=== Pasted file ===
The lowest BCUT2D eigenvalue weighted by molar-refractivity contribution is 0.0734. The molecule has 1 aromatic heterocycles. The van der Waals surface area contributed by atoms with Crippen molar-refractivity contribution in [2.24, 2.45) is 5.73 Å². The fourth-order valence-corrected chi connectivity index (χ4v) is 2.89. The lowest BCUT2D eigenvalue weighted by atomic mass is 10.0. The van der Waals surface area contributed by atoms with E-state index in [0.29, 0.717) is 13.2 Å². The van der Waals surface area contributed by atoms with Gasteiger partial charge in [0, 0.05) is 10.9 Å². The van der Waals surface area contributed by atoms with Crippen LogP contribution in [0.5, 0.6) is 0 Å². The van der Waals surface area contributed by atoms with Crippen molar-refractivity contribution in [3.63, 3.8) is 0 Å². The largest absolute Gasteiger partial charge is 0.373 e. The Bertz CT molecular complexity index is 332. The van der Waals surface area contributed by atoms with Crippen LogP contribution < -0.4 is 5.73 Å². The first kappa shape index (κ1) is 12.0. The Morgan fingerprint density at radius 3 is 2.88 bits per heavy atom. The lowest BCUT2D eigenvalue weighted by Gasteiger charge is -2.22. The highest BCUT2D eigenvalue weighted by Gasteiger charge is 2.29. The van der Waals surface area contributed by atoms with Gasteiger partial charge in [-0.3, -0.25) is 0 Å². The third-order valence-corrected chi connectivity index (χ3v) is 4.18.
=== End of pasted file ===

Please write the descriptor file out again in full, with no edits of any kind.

The lowest BCUT2D eigenvalue weighted by molar-refractivity contribution is 0.0734. The molecule has 1 aromatic heterocycles. The van der Waals surface area contributed by atoms with Crippen molar-refractivity contribution in [2.24, 2.45) is 5.73 Å². The fourth-order valence-corrected chi connectivity index (χ4v) is 2.89. The lowest BCUT2D eigenvalue weighted by atomic mass is 10.0. The van der Waals surface area contributed by atoms with E-state index in [0.29, 0.717) is 13.2 Å². The van der Waals surface area contributed by atoms with Gasteiger partial charge in [0, 0.05) is 10.9 Å². The van der Waals surface area contributed by atoms with Crippen LogP contribution in [0.5, 0.6) is 0 Å². The van der Waals surface area contributed by atoms with Crippen molar-refractivity contribution in [3.63, 3.8) is 0 Å². The largest absolute Gasteiger partial charge is 0.373 e. The Bertz CT molecular complexity index is 332. The van der Waals surface area contributed by atoms with Crippen LogP contribution < -0.4 is 5.73 Å². The first kappa shape index (κ1) is 12.0. The Morgan fingerprint density at radius 3 is 2.88 bits per heavy atom. The lowest BCUT2D eigenvalue weighted by Gasteiger charge is -2.22. The highest BCUT2D eigenvalue weighted by Gasteiger charge is 2.29. The van der Waals surface area contributed by atoms with Gasteiger partial charge in [-0.3, -0.25) is 0 Å². The third-order valence-corrected chi connectivity index (χ3v) is 4.18.